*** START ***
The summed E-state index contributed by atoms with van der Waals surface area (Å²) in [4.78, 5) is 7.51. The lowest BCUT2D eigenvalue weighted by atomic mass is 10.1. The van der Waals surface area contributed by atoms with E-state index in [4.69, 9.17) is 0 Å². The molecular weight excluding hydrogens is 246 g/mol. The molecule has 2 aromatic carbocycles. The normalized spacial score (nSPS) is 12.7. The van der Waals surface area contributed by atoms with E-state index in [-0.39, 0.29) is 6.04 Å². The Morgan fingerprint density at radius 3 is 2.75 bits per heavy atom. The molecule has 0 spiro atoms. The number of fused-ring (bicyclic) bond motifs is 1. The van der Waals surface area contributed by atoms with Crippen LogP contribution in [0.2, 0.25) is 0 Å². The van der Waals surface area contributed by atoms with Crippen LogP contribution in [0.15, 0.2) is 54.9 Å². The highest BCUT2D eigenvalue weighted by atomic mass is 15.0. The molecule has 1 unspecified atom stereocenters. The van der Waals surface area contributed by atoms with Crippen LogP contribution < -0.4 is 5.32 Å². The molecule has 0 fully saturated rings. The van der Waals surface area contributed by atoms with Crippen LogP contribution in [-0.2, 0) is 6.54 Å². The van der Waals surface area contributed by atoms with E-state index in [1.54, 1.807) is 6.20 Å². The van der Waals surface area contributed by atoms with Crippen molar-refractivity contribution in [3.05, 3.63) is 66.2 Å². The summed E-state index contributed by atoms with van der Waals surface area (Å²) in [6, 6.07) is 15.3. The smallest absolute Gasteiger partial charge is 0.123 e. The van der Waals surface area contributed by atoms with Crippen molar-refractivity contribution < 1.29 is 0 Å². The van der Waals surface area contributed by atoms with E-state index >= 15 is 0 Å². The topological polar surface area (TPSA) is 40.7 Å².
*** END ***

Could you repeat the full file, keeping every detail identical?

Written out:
The summed E-state index contributed by atoms with van der Waals surface area (Å²) in [4.78, 5) is 7.51. The lowest BCUT2D eigenvalue weighted by atomic mass is 10.1. The van der Waals surface area contributed by atoms with E-state index in [4.69, 9.17) is 0 Å². The molecular weight excluding hydrogens is 246 g/mol. The molecule has 2 aromatic carbocycles. The normalized spacial score (nSPS) is 12.7. The van der Waals surface area contributed by atoms with E-state index in [-0.39, 0.29) is 6.04 Å². The Morgan fingerprint density at radius 3 is 2.75 bits per heavy atom. The molecule has 0 spiro atoms. The number of fused-ring (bicyclic) bond motifs is 1. The van der Waals surface area contributed by atoms with Crippen LogP contribution in [0.2, 0.25) is 0 Å². The van der Waals surface area contributed by atoms with Crippen LogP contribution in [0.15, 0.2) is 54.9 Å². The highest BCUT2D eigenvalue weighted by atomic mass is 15.0. The molecule has 1 unspecified atom stereocenters. The van der Waals surface area contributed by atoms with Crippen LogP contribution < -0.4 is 5.32 Å². The molecule has 0 fully saturated rings. The van der Waals surface area contributed by atoms with Crippen LogP contribution in [-0.2, 0) is 6.54 Å². The van der Waals surface area contributed by atoms with E-state index in [1.54, 1.807) is 6.20 Å². The van der Waals surface area contributed by atoms with Crippen molar-refractivity contribution in [3.05, 3.63) is 66.2 Å². The summed E-state index contributed by atoms with van der Waals surface area (Å²) in [6, 6.07) is 15.3. The smallest absolute Gasteiger partial charge is 0.123 e. The van der Waals surface area contributed by atoms with Crippen molar-refractivity contribution < 1.29 is 0 Å². The van der Waals surface area contributed by atoms with E-state index >= 15 is 0 Å². The topological polar surface area (TPSA) is 40.7 Å².